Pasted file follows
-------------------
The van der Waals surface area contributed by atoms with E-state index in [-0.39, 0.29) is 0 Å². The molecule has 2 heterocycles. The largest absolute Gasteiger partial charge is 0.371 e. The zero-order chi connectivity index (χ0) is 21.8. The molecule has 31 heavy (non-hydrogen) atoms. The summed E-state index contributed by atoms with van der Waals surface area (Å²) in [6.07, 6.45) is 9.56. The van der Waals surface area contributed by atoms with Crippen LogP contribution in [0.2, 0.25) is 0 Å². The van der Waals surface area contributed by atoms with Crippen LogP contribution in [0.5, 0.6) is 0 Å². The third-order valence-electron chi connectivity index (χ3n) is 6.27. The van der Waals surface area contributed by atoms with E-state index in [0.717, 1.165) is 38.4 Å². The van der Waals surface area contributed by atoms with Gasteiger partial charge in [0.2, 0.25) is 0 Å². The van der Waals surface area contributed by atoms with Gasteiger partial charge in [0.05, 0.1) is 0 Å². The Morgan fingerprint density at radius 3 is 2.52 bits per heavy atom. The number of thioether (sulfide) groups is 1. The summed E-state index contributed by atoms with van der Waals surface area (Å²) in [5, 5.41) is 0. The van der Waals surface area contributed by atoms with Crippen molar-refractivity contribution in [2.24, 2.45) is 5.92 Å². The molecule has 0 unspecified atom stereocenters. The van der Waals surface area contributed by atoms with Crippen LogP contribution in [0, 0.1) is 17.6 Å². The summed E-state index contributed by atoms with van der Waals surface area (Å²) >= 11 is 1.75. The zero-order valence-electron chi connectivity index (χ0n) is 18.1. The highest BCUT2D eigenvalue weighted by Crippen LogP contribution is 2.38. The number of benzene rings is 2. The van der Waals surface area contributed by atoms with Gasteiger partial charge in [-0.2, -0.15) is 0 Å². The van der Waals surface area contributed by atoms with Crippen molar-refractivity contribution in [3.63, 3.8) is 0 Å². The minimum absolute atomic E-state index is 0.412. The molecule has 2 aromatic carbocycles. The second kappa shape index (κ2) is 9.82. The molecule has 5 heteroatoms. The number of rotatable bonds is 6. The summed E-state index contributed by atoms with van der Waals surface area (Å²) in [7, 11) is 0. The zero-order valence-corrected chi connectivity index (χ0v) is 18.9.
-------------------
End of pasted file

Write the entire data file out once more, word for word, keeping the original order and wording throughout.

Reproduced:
The van der Waals surface area contributed by atoms with E-state index in [-0.39, 0.29) is 0 Å². The molecule has 2 heterocycles. The largest absolute Gasteiger partial charge is 0.371 e. The zero-order chi connectivity index (χ0) is 21.8. The molecule has 31 heavy (non-hydrogen) atoms. The summed E-state index contributed by atoms with van der Waals surface area (Å²) in [6.07, 6.45) is 9.56. The van der Waals surface area contributed by atoms with Crippen LogP contribution in [0.2, 0.25) is 0 Å². The van der Waals surface area contributed by atoms with Crippen LogP contribution in [0.5, 0.6) is 0 Å². The third-order valence-electron chi connectivity index (χ3n) is 6.27. The van der Waals surface area contributed by atoms with E-state index in [0.717, 1.165) is 38.4 Å². The van der Waals surface area contributed by atoms with Gasteiger partial charge in [0.2, 0.25) is 0 Å². The van der Waals surface area contributed by atoms with Gasteiger partial charge in [0.05, 0.1) is 0 Å². The Morgan fingerprint density at radius 3 is 2.52 bits per heavy atom. The number of thioether (sulfide) groups is 1. The summed E-state index contributed by atoms with van der Waals surface area (Å²) in [5, 5.41) is 0. The van der Waals surface area contributed by atoms with Crippen molar-refractivity contribution in [2.24, 2.45) is 5.92 Å². The molecule has 0 unspecified atom stereocenters. The van der Waals surface area contributed by atoms with Crippen LogP contribution in [0, 0.1) is 17.6 Å². The summed E-state index contributed by atoms with van der Waals surface area (Å²) >= 11 is 1.75. The zero-order valence-electron chi connectivity index (χ0n) is 18.1. The highest BCUT2D eigenvalue weighted by Crippen LogP contribution is 2.38. The number of benzene rings is 2. The van der Waals surface area contributed by atoms with Gasteiger partial charge in [-0.2, -0.15) is 0 Å². The van der Waals surface area contributed by atoms with Crippen molar-refractivity contribution in [3.63, 3.8) is 0 Å². The minimum absolute atomic E-state index is 0.412. The molecule has 2 aromatic carbocycles. The second kappa shape index (κ2) is 9.82. The molecule has 5 heteroatoms. The number of rotatable bonds is 6. The summed E-state index contributed by atoms with van der Waals surface area (Å²) in [7, 11) is 0. The zero-order valence-corrected chi connectivity index (χ0v) is 18.9.